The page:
The schedule is as follows:
± Thursday, March 7 at 7:30 p.m.: From Switzerland, IVP presents "Dog Paddle" by Reto Finger, translated by Lily Skyes, presented in collaboration with the Consulate General of Switzerland in Chicago, the Swiss Benevolent Society of Chicago and Sideshow Theatre, and directed by Jonathan Green.

± Friday, March 8th, at 7:30 p.m.: The Istituto Italiano di Cultura di Chicago hosts the reading of" Noise in
the Water" by Marco Martinelli, translated by Thomas Simpson, and directed by Paola Coletto.

± Saturday, March 9 at 7:30 p.m:, The play "Symptômes," written by French playwright Gabriella Maione, will be presented through a collaboration among the Cultural Service at the Consulate General of France in Chicago, The Alliance Française de Chicago, and Trap Door Theatre, directed by Beata Pilch.

± Sunday, March 10th at 7:30 p.m.: Egypt will be represented by the play "n Search of Said Abul-Naga," written by Ahmed Hasan Al-Banna, translated by Mohammed Albakry and Rebekah Maggor, directed by Hassan Amejal, and in collaboration with the Consulate of Egypt Chicago.

± Thursday, March 14 at 7:30 p.m.: The Midwest premiere of acclaimed Canadian playwright Carol Frechette's "The Room at the Top of the Stairs," directed by Elizabeth Carlin Metz, will be performed in collaboration with the Consulate General of Canada in Chicago, The Quebec Government Office in Chicago, The Alliance Française de Chicago and Vitalist Theatre.

± Friday March 15 at 7:30 p.m.: The..... hosts the reading of "Hamlet is Dead" by Ewald Palmetshofer, in a translation by Neil Blackadder, and directed by Anna C. Bahow.

± Saturday, March 16th at 7:30 p.m.: IVP has commissioned the Brazilian play "Artsy" in collaboration with the Consulate-General of Brazil in Chicago and The Chicago Theatre Sweatshop, in a translation by Mariana Leite, and directed by Emilio Williams.

± Sunday, March 17th at 7:30 p.m.: The final reading is from Wales, represented by the play "The Almond and the Seahorse" by Kaite O'Reilly, and directed by Sandy Shinner, in collaboration with Victory Gardens' Access Project.

Note: All performances are at 7:30 PM. Each event is free and open to the public, reservations are strongly encouraged, and can be made at www.ivpchicago.org or by calling 773 (250) 7055. For further information, visit www.ivpchicago.org.

Emerging Pictures today announced that it has cancelled the upcoming scheduled big-screen presentations of the Bolshoi Ballet's new production of "The Rite of Spring" as the result of the attack earlier this month on Bolshoi artistic director Sergei Filin, who was assailed outside his Moscow home by a masked attacker who hurled acid into his face.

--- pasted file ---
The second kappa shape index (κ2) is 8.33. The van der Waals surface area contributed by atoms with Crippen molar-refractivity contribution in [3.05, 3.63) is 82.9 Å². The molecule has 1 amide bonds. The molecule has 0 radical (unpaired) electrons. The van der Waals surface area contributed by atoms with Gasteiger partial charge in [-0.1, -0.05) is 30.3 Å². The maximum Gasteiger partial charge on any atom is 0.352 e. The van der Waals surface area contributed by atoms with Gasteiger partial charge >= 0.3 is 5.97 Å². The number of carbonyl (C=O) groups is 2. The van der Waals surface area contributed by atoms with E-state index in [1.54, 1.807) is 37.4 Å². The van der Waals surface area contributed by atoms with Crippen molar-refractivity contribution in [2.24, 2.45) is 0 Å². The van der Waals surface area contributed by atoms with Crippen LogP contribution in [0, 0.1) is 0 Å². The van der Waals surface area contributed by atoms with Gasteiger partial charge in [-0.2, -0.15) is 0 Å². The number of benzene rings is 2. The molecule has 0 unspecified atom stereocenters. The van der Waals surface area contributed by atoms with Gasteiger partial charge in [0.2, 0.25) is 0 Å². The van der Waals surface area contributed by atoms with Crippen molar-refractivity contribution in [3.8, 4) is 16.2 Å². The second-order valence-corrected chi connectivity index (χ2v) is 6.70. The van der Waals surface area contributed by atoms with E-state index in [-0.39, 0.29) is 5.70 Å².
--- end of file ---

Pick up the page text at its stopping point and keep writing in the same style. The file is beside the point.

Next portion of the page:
A new production, in honor of the 100th anniversary of "The Rite of Spring" was commissioned from choreographer Wayne McGregor. The performance was to have been screened as part of Emerging Pictures' "Ballet in Cinema" series in nearly 300 theaters in the U.S. beginning April 21.

"Ballet in Cinema" performances are screened in nearly 400 multiplexes, art houses, museums and performing arts centers throughout the U.S. and Canada.

by Hedy Weiss
Dance Critic/hweiss@suntimes.com

Women leaders in business, entrepreneurship, arts administration and law will gather March 14 in support of Hubbard Street Dance Chicago, this city's internationally acclaimed contemporary dance company.

The event -- the 10th annual benefit dubbed "Bold Moves for Bold Women " -- will begin at 5:30 p.m. at Baker & McKenzie, LLP , 300 E. Randolph ( Suite 5000). And it will serve as the kickoff of the company's Spring Series at the Harris Theater, featuring a world premiere shared program and collaboration between Hubbard Street and the California-based Alonzo King LINES Ballet.

Among the honorary members of the "Bold Moves for Bold Women" benefit are Nan Giordano (Giordano Dance Chicago), Melissa Thodos Johnston (Thodos Dance Chicago), Gail Kalver (River North Dance Chicago), Kathryn M. Lipuma (Writer's Theatre), Lynn Osmond (Chicago Architecture Foundation), Deborah F. Rutter (Chicago Symphony Orchestra), Sophia Siskel (The Arts Club of Chicago) and Regina Taylor (Goodman Theatre).